Apart from their explicit cooperation, as publicly stated in their Telegram groups, several factors also suggest a potential link between Anonymous Sudan and other pro-Russian, suspected state-sponsored threat actors groups like Killnet and REvil. One is their shared preference for DDoS attacks as the primary method of attack. Furthermore, many of Anonymous Sudan’s Telegram posts are in Russian (with some in English), and their targets align with nations supporting Ukraine in its conflict with Russia, indicating a possible Russian connection.
However, the Cyberint research team made an important observation: While Anonymous Sudan targets countries supporting Ukraine, they have never engaged in direct attacks against Ukraine itself. This strategic approach may be an effort to maintain their claim of not being related to Russia, and are not operating on behalf of Russian interests.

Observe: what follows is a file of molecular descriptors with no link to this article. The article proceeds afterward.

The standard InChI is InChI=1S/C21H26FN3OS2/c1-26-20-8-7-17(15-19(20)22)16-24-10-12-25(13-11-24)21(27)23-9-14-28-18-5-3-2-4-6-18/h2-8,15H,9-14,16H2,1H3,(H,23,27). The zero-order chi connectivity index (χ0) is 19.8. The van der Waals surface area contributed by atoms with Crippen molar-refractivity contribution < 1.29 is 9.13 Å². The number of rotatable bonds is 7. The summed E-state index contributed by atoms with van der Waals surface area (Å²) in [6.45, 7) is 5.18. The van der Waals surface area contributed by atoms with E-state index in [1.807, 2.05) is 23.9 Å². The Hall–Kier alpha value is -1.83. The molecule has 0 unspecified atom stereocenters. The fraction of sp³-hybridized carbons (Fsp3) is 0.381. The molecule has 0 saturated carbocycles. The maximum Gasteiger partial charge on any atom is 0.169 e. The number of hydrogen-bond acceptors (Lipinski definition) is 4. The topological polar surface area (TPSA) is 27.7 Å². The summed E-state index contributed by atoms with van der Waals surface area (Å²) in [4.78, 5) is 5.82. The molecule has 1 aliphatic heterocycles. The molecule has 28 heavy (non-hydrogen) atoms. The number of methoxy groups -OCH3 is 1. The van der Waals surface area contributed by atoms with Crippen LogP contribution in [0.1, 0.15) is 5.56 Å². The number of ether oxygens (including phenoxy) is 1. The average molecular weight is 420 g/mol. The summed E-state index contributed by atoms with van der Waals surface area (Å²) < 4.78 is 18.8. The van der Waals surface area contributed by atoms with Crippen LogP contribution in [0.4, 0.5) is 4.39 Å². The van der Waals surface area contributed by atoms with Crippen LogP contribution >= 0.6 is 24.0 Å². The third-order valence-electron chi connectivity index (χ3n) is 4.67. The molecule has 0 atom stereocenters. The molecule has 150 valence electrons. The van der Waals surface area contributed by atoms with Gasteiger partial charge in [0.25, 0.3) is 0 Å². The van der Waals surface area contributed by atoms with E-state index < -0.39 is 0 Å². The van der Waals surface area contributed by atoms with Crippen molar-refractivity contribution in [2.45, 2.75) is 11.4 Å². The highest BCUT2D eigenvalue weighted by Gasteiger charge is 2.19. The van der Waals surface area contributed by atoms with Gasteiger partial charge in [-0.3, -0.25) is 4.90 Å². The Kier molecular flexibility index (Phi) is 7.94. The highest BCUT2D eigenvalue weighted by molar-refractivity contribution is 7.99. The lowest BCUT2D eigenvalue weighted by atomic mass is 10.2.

Despite the group’s persistent insistence on its Sudanese origin, the geolocation of their Telegram group was traced to Russia. Additionally, while the group’s activity appears to align with Sudanese time (UTC-3), it’s essential to note that this time zone also covers Eastern Europe, including Moscow.
From the Cyberint research team’s perspective, the potential connection between Anonymous Sudan and Russia can be explored using two hypotheses.
One suggests that Anonymous Sudan is and has always been part of Killnet, potentially involving members from Eastern Europe alongside other threat actors supporting a Muslim agenda with similar objectives.